Candy Math and Reading

Have your child gather their candy and dump it on a cookie sheet. Sort it into different kinds of candy. For example, chocolate, sour, hard, gum, etc. Count the various kinds. Ask is there more chocolate or hard candy? Is there less gum than sour candies? ( If you have them write or chart the math, remember the arrow points at the smaller number.)


Next, ask them to read the names on the wrappers, or ask them to find a specific letter. Find a H, and ask, ” What sound does it makes?”  Say, “H like in happy, hello, harvest, and Henry.”  Find a S, and say “S like in smile, silly and Sam.”

Maybe as a reward, they may eat a piece or two!

Math and reading can be found in daily, normal activities.

Sorting Fall Leaves

Fall is so beautiful, and a nature walk can be a math activity. If it is cool, bundle up, find a bag, and go for a leisurely walk. Have your child. as well as yourself, pick up leaves. Look for red, yellow, orange, brown, and multicolored. When you arrive home, sort the leaves into colors. Count the leaves. On notebook paper, chart the leaves by color and number. Use crayons to match the leaf color.Talk about greater than and less than. (Remember, the arrow points at the smaller number). Use normal, daily activities to do math. Your child will learn and have fun too.

Fractions with Pumpkin Pie

Fractions with pumpkin pie-what a way to learn! Take the pumpkin from the pie, and cook it -following the recipe below- or buy a pumpkin pie (or another kind of pie you prefer) .After the pie has cooled, cut it into 4 equal pieces. Remind them the denominator is down on the bottom- and the numerator is (near) or on the top.( Denominator is how many pieces the pie is cut into, and the numerator is how many pieces you have or have left over.)  So, you would have 4 pieces in your numerator, and 4 pieces in your denominator or 4/4.  Then cut the pie into 8 equal pieces. If you have all 8 pieces, it equals 1 whole pie or 8/8. Take 2 pieces away, and you have 6 out of 8 pieces left or 6/8. Also, 3 out of 4 pieces or 3/4 is the same as 6 out of 8 pieces or 6/8. You can continue cutting the pie, but the pieces will get smaller and smaller. For example, cut the pie into 16 pieces. 3/4 = 6/8 = 12/16 etc. Enjoy.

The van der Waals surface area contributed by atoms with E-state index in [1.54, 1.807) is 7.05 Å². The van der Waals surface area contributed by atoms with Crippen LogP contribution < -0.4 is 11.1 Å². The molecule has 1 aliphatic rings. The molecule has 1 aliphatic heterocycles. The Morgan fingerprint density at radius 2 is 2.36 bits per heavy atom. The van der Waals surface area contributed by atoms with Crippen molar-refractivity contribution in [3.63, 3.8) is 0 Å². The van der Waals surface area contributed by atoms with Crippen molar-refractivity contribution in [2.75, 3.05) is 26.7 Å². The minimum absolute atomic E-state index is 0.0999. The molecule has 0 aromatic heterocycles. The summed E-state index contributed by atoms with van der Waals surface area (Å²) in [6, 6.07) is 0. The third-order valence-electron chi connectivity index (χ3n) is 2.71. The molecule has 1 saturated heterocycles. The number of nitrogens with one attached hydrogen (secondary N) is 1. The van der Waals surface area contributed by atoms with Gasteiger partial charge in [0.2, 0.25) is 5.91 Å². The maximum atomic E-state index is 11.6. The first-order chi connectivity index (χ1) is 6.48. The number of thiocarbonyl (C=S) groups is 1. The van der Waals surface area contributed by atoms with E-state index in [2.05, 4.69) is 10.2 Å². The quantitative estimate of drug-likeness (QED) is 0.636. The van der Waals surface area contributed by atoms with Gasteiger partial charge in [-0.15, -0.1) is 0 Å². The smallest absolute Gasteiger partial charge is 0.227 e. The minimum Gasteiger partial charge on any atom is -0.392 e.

After scooping out the seeds, cut the medium pumpkin in half.  Place on a cookie sheet and bake at 400 degrees for 45-60 minutes or until it is soft.Then cut the pumpkin away from the rind-(thow rinds away). Use pumpkin in the recipe below.

                               Pumpkin Pie

Have a 9 inch unbaked pie crust ready.

Mix together:

1 cup pie filling,1 egg, 3/4 cup sugar, 1/8 t. salt, 1/2 t. ground cinnamon, 1/4 t. ground cloves, 1 T. cornstarch, 1t. vanilla, 1 1/2 cups milk

Pour in pie shell- sprinkle with nutmeg, and bake at 350 degrees for 45 mins.

Similar recipe taken from Mennonite Country-Style recipes & Kitchen Secrets

October Pumpkin Math

Fall Math Pumpkin math can be fun! Pick out a pumpkin at the grocery store, a roadside market, or make a field trip out of the day at a pumpkin patch. Wash the  pumpkin, carefully have an adult cut off the top, and get out all of the seeds. After you wash the seeds in a colinder, place them on a cookie sheet. Bake them on 300 degrees for 30 mins. When the seeds have cooled, put them on a  plate Let your child  wash their hands and count them, Put them in groups of 5’s and 10’s. Count out 10, eat 3 and count how many are left over. Keep eating and counting. Math can be yummy!